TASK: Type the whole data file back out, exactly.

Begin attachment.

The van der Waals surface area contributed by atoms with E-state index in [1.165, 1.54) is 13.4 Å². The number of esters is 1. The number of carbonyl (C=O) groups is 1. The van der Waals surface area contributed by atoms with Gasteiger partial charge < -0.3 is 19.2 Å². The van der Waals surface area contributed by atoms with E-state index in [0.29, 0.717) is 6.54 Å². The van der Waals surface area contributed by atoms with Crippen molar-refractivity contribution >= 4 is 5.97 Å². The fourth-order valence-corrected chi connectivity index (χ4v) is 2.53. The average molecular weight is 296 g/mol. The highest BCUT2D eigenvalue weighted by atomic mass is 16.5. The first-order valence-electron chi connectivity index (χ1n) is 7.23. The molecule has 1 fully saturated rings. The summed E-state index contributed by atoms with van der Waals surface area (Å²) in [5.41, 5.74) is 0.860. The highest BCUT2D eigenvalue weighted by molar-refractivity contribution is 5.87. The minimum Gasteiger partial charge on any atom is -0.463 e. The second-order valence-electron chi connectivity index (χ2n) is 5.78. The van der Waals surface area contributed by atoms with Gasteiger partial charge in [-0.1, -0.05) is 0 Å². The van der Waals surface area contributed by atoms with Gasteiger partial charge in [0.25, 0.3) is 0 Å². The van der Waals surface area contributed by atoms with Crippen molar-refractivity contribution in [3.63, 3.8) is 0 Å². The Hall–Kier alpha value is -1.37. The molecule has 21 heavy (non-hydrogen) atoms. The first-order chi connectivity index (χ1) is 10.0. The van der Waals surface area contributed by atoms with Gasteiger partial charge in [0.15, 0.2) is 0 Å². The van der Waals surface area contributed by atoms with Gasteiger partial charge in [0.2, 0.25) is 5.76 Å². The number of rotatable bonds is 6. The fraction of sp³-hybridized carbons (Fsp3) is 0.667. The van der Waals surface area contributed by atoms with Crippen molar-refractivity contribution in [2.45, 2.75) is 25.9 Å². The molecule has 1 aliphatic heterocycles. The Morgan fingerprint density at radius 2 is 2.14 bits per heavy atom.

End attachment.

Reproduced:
The van der Waals surface area contributed by atoms with E-state index in [1.165, 1.54) is 13.4 Å². The number of esters is 1. The number of carbonyl (C=O) groups is 1. The van der Waals surface area contributed by atoms with Gasteiger partial charge < -0.3 is 19.2 Å². The van der Waals surface area contributed by atoms with E-state index in [0.29, 0.717) is 6.54 Å². The van der Waals surface area contributed by atoms with Crippen molar-refractivity contribution >= 4 is 5.97 Å². The fourth-order valence-corrected chi connectivity index (χ4v) is 2.53. The average molecular weight is 296 g/mol. The highest BCUT2D eigenvalue weighted by atomic mass is 16.5. The first-order valence-electron chi connectivity index (χ1n) is 7.23. The molecule has 1 fully saturated rings. The summed E-state index contributed by atoms with van der Waals surface area (Å²) in [5.41, 5.74) is 0.860. The highest BCUT2D eigenvalue weighted by molar-refractivity contribution is 5.87. The minimum Gasteiger partial charge on any atom is -0.463 e. The second-order valence-electron chi connectivity index (χ2n) is 5.78. The van der Waals surface area contributed by atoms with Gasteiger partial charge in [-0.1, -0.05) is 0 Å². The van der Waals surface area contributed by atoms with Gasteiger partial charge in [0.25, 0.3) is 0 Å². The van der Waals surface area contributed by atoms with Crippen molar-refractivity contribution in [3.63, 3.8) is 0 Å². The Hall–Kier alpha value is -1.37. The molecule has 21 heavy (non-hydrogen) atoms. The first-order chi connectivity index (χ1) is 10.0. The van der Waals surface area contributed by atoms with Gasteiger partial charge in [0.15, 0.2) is 0 Å². The van der Waals surface area contributed by atoms with Gasteiger partial charge in [0.2, 0.25) is 5.76 Å². The number of rotatable bonds is 6. The fraction of sp³-hybridized carbons (Fsp3) is 0.667. The van der Waals surface area contributed by atoms with Crippen molar-refractivity contribution in [2.45, 2.75) is 25.9 Å². The molecule has 1 aliphatic heterocycles. The Morgan fingerprint density at radius 2 is 2.14 bits per heavy atom.